An inside look at the creative force behind the Land of Nod

By Betsy Goldberg
Updated February 10, 2016
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Michelle Kohanzo
Credit: Christopher Sturman

A 17-year veteran of the retail world, Michelle Kohanzo started at the Land of Nod as a customer-service representative. She now heads the children’s-decor company, overseeing operations, product development, and partnerships with other retailers and more than 200 independent artists.

Q. Where did your artsiness come from?
A. My grandmother, who worked in textile manufacturing and was a quilter and a crafter. My brother and sister and I spent summers in Wisconsin with our grandparents, so she taught me how to sew at a very young age, and we were always creating something together. I’m still compulsively crafting in my free time.

Q. How do you use that craftiness in your job?
A. I love working with my team and our artists to figure out how to turn their work into products. Their artistry gives our items a lot more soul. I’m always aware that if we were only designing products internally, the brand would feel much flatter.

Q. How do you find the artists you work with?
A. It changes, but lately I’ve been working closely with Etsy’s wholesale marketplace, a service that helps retailers discover designers. Along with Instagram, it’s a big source of artists. A lot of connections happen through my personal purchasing. One of our most prolific artists, Ashley Goldberg, started working with us because I bought a print from her for my home six years ago, and in the receipt e-mail she wrote she was a fan of the Land of Nod.

Q. How do product ideas come about?
A. Partly from listening to what the customers are wanting. We get input through our call center and in our stores, and we publish my e-mail address pretty regularly on out-going packages, so people are sending me comments all the time. Fashion is a big influence for us, too, so we’re very focused on what’s coming with each runway season. On top of that, our internal team is hugely creative. There’s just a constant churn of ideas and inspiring objects all around us. I’ll walk by someone’s desk and see a weird sculpture on it and think, What if we changed that to make it a ceiling light? Which artist could do that best?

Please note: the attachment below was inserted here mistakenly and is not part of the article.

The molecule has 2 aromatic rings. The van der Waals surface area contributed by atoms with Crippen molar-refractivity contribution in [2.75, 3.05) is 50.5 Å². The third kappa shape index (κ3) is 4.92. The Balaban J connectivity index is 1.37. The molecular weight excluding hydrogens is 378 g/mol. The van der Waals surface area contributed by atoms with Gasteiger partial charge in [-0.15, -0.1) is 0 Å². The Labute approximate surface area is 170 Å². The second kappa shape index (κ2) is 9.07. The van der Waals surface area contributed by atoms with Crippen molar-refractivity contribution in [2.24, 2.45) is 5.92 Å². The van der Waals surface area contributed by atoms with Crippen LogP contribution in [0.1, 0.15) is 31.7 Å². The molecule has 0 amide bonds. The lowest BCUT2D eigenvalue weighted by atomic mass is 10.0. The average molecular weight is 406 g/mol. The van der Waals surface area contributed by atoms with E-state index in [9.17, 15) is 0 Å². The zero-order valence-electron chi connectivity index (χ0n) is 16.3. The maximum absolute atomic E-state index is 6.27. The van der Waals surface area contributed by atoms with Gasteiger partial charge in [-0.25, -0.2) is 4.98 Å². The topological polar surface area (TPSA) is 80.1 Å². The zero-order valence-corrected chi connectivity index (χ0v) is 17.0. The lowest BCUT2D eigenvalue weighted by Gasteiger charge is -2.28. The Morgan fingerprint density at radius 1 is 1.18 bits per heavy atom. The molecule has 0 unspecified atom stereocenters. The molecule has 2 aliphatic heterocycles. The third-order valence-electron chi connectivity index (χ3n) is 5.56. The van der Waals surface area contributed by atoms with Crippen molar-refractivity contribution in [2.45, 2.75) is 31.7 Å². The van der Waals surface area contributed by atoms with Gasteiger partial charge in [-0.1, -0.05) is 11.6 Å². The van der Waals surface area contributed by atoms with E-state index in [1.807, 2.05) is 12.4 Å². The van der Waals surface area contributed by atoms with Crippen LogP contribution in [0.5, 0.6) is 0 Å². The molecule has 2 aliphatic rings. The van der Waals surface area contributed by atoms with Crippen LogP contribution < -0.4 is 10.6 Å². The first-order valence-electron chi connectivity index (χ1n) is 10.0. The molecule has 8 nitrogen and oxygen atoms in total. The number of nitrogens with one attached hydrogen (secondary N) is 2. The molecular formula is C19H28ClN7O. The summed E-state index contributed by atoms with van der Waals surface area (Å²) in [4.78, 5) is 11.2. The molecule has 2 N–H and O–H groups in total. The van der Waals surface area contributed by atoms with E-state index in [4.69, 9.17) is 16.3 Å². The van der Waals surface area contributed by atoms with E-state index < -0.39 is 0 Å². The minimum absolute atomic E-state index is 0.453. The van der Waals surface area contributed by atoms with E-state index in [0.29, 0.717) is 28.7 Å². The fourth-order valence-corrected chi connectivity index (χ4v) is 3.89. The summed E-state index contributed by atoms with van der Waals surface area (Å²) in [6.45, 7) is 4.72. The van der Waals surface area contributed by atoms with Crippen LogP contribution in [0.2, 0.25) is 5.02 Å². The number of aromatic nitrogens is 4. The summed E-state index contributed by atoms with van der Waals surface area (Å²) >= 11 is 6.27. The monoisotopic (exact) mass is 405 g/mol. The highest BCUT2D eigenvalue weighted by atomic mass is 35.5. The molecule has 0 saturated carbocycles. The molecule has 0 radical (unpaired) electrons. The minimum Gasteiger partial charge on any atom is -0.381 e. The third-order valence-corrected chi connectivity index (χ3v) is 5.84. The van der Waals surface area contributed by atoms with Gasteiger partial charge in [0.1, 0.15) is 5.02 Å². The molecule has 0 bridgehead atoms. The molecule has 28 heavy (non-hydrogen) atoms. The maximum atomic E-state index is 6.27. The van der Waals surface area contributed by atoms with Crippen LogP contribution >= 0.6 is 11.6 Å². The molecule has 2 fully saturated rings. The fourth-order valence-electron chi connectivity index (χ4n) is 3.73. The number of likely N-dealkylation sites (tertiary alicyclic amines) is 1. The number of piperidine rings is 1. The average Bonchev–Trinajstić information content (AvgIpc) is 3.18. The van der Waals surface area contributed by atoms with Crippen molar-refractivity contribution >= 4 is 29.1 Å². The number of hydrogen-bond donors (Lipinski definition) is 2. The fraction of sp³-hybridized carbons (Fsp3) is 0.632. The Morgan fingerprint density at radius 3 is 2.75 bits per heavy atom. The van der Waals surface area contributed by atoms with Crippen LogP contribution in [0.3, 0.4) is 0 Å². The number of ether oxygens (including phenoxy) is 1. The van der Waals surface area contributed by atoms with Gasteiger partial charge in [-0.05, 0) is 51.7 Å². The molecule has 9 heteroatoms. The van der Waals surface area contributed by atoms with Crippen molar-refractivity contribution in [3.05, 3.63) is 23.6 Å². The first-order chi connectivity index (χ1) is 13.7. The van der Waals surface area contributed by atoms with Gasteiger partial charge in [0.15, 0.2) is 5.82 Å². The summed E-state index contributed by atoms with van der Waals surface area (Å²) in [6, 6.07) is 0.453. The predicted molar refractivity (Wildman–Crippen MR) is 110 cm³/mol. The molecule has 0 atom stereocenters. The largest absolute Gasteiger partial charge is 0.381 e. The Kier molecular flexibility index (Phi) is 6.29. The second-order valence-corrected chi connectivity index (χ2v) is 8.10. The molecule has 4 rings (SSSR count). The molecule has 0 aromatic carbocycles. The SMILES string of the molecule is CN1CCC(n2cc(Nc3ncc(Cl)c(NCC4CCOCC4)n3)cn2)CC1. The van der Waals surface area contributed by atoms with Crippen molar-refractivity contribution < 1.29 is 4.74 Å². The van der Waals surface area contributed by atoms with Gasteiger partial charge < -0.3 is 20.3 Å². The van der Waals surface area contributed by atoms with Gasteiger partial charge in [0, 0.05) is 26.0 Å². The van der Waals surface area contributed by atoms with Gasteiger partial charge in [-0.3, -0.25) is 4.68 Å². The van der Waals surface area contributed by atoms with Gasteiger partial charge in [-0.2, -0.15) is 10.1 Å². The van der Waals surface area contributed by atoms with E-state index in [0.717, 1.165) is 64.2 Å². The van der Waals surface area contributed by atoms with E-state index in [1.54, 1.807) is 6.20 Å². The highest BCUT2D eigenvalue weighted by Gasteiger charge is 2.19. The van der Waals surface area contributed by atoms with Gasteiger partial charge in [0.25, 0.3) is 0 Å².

Q. Whose style do you most admire?
A. Actually, I would say my 17-year-old daughter Emily’s. She has this really bold, fearless look—I’d call it boho punk. She does her own styling and makeup and is my icon.

Q. You and your husband have three boys as well. How do you balance work and family time?
A. I get home by 6:30, so I can have dinner with everyone and we get a chance to sit down and talk about our day. We also spend a lot of time on my bed watching TV or chatting. It’s kind of the meeting place. But I also make sleep a priority. I like to go to bed at 9 so I get a minimum of eight hours. I’m, like, the laziest CEO in the world. I don’t work out, but I do drink six cups of coffee a day. I’m pretty intense when I’m awake, and then I’m asleep. No in-between.

Q. When you’re at work, how do you foster a creative atmosphere?
A. Four years ago, when I first became managing director, it was important to me that creativity was at the center of our culture and that everyone would participate in that. We relaxed some rules. We started holding more family-friendly and philanthropic events. We gave a mandate to take your birthday off. It’s hard and fast: You cannot be here. You have to get out and take care of yourself, so people do spa days or travel. We also have something called "Surprise and Delight," where any team can throw a party for the office, from a happy hour to an Olympics tournament. Sometimes I’ll make pancakes for the whole office. We’ll get out the griddle and it’s like, "Breakfast!" Our job is to make kids happy, so in order to do that, we have to be happy, too.